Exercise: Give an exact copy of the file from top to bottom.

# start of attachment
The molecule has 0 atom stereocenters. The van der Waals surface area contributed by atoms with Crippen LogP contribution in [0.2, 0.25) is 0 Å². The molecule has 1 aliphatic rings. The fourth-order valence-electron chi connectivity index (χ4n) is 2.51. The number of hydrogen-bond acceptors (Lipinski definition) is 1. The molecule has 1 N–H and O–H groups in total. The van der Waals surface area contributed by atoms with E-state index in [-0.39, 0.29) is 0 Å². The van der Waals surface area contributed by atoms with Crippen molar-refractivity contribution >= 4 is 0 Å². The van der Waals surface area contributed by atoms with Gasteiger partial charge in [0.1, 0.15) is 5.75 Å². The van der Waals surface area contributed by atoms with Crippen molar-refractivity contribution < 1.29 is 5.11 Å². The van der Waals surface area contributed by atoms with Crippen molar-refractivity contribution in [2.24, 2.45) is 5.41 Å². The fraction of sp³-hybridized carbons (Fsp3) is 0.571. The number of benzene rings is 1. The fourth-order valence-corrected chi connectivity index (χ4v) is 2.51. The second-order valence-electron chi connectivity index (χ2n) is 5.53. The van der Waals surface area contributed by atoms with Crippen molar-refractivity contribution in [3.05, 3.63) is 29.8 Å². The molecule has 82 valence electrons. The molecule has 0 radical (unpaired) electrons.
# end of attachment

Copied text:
The molecule has 0 atom stereocenters. The van der Waals surface area contributed by atoms with Crippen LogP contribution in [0.2, 0.25) is 0 Å². The molecule has 1 aliphatic rings. The fourth-order valence-electron chi connectivity index (χ4n) is 2.51. The number of hydrogen-bond acceptors (Lipinski definition) is 1. The molecule has 1 N–H and O–H groups in total. The van der Waals surface area contributed by atoms with E-state index in [-0.39, 0.29) is 0 Å². The van der Waals surface area contributed by atoms with Crippen molar-refractivity contribution >= 4 is 0 Å². The van der Waals surface area contributed by atoms with Gasteiger partial charge in [0.1, 0.15) is 5.75 Å². The van der Waals surface area contributed by atoms with Crippen molar-refractivity contribution < 1.29 is 5.11 Å². The van der Waals surface area contributed by atoms with Crippen molar-refractivity contribution in [2.24, 2.45) is 5.41 Å². The fraction of sp³-hybridized carbons (Fsp3) is 0.571. The number of benzene rings is 1. The fourth-order valence-corrected chi connectivity index (χ4v) is 2.51. The second-order valence-electron chi connectivity index (χ2n) is 5.53. The van der Waals surface area contributed by atoms with Crippen molar-refractivity contribution in [3.05, 3.63) is 29.8 Å². The molecule has 82 valence electrons. The molecule has 0 radical (unpaired) electrons.